MENU

09.21.20

Sumifilam May Improve Episodic and Spatial Memory for People With Alzheimer Disease 

  • KEYWORDS:
  • Alzheimer Disease
  • Sumifilam

In a phase 2b study (NCT04079803) of sumifilam (PTI-125; Cassava Sciences, Austin, TX) for potential treatment of Alzheimer disease (AD), there was directional improvement in episodic and spatial memory. In addition, treatment with sumifilam resulted in significant changes to levels of validated disease biomarkers.

Participants treated with sumifilam 100 (n=21) or 200 mg/day (n=21) in 2 divided doses had improvement on episodic and spatial memory tests of 17% to 46% after 28 days of treatment compared with those treated with placebo (n=22). In those taking 100 or 200 mg/day of sumifilam, episodic memory improved by 5.7 points and 4.3 points, respectively, compared with a decline of 1.5 points in individuals treated with placebo. Spatial memory improved by 1.6 and 3.3 points, respectively, for those treated with 100 or 200 mg/day of sumifilam vs a decline of 0.4 points for those treated with placebo.

Participants treated with 100 or 200 mg/day sumifilam had a 15% and 18% decrease in T-tau brain levels, respectively, and an 8% and 11% reduction in P-tau brain levels, respectively (P<0.01 for all measures) compared with those treated with placebo. Cognitive improvements correlated most strongly (R2=.5) with decreases in P-tau181. In those who had biomarker improvements, there was a 98% response rate on cognitive measures.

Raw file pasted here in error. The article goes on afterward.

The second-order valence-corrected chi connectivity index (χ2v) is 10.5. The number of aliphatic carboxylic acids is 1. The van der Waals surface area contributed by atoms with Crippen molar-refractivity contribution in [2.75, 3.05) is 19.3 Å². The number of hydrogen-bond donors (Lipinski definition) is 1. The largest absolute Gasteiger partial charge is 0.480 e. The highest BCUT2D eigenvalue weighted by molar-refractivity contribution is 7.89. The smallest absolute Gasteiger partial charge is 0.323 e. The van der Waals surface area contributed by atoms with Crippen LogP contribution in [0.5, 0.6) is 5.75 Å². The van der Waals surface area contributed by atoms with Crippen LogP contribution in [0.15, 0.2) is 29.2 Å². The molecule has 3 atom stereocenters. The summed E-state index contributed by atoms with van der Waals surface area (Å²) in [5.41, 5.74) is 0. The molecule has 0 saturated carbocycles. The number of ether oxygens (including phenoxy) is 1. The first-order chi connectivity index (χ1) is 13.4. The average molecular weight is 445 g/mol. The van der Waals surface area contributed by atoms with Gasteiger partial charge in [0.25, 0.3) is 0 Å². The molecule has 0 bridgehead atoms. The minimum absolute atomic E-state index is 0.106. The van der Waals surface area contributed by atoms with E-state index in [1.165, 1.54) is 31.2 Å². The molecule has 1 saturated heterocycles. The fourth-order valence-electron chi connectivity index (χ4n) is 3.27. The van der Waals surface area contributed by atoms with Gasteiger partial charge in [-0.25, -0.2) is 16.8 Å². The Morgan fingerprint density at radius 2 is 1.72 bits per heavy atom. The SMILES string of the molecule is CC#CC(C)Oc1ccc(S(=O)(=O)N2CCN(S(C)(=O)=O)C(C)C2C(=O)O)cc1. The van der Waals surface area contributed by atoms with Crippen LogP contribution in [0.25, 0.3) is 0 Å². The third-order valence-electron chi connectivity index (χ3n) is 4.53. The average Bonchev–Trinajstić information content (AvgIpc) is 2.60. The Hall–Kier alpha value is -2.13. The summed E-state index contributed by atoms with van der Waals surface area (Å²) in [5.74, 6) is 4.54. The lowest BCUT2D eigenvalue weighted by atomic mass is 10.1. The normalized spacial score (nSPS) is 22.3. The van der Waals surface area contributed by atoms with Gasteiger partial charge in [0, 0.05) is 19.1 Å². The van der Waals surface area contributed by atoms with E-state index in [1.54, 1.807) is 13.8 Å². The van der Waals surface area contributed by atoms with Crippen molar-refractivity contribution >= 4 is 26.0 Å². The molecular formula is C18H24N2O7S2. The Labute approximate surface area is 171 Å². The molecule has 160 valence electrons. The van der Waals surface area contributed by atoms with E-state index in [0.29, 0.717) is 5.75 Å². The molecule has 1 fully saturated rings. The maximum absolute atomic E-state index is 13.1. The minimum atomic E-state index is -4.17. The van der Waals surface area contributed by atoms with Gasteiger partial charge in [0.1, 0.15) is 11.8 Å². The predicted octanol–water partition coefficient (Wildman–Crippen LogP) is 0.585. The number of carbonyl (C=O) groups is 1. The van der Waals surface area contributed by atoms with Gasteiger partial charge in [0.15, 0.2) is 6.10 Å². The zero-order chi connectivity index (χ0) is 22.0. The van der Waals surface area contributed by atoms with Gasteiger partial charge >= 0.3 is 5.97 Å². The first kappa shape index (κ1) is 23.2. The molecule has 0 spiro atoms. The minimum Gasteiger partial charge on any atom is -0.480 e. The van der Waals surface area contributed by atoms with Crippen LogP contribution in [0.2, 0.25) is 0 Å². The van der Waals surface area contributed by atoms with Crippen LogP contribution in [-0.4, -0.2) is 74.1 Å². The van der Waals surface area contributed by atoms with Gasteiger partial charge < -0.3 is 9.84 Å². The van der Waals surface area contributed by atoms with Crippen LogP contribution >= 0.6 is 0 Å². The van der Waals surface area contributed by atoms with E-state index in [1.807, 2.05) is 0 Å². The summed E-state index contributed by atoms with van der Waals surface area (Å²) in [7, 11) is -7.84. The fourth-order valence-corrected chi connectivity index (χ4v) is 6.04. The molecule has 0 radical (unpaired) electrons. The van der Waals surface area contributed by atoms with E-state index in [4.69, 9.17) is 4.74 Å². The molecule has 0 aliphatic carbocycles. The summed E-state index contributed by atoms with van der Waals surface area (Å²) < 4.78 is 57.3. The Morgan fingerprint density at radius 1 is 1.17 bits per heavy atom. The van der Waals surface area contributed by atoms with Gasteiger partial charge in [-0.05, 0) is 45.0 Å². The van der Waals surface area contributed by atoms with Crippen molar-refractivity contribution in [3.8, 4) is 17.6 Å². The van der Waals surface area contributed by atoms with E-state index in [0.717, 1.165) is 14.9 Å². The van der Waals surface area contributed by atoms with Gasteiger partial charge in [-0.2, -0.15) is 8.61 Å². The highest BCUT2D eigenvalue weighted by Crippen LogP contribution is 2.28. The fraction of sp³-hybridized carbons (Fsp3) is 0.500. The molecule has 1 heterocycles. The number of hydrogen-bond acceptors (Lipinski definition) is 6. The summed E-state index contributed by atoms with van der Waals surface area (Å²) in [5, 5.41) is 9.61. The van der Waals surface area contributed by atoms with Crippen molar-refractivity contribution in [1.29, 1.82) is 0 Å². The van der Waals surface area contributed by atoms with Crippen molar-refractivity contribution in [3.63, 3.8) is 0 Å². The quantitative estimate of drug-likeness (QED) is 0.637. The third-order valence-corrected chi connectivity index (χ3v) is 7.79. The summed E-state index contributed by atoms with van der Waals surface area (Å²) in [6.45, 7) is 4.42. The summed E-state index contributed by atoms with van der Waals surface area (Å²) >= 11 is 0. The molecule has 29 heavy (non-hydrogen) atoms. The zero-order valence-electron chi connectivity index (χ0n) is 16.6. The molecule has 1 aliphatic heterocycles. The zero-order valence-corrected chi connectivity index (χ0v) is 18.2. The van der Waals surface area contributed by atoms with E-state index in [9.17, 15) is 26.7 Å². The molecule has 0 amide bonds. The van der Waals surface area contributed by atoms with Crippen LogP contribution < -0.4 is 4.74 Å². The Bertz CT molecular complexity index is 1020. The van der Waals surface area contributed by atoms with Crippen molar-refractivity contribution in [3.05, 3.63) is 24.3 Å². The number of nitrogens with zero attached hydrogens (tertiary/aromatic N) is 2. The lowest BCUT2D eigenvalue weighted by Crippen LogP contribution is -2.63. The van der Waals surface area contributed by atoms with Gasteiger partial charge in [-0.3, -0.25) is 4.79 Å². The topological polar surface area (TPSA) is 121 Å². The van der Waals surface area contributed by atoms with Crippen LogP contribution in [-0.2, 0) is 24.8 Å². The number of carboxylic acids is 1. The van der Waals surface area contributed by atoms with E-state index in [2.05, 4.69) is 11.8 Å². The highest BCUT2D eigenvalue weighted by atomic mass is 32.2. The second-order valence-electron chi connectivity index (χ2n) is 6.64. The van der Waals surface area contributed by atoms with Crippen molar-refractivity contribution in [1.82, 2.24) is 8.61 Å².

The study was a phase 2b randomized placebo-controlled double-blind multicenter clinical study that enrolled 64 participants with mild-to-moderate AD, age 50 to 85, who were randomly assigned to be treated with 100 mg/day or 200 mg/day in 2 divided doses daily for 28 days. 
 

Individuals with Parkinson Disease More Likely to Have Orthostatic Hypotension

Previous News Article

One-Time Gene Therapy Delivered Neurosurgically Delivered to Striatum Provided Sustained Motor Function Improvements in Parkinson Disease 

Next News Article
This Month's Issue
Dementia Insights: Primary Prevention of Dementia

Chen Zhao, MD; Jonathan G. Hakun, PhD; Krishnankutty Sathian, MBBS, PhD; and Nikolaos Scarmeas, MD, MS, PhD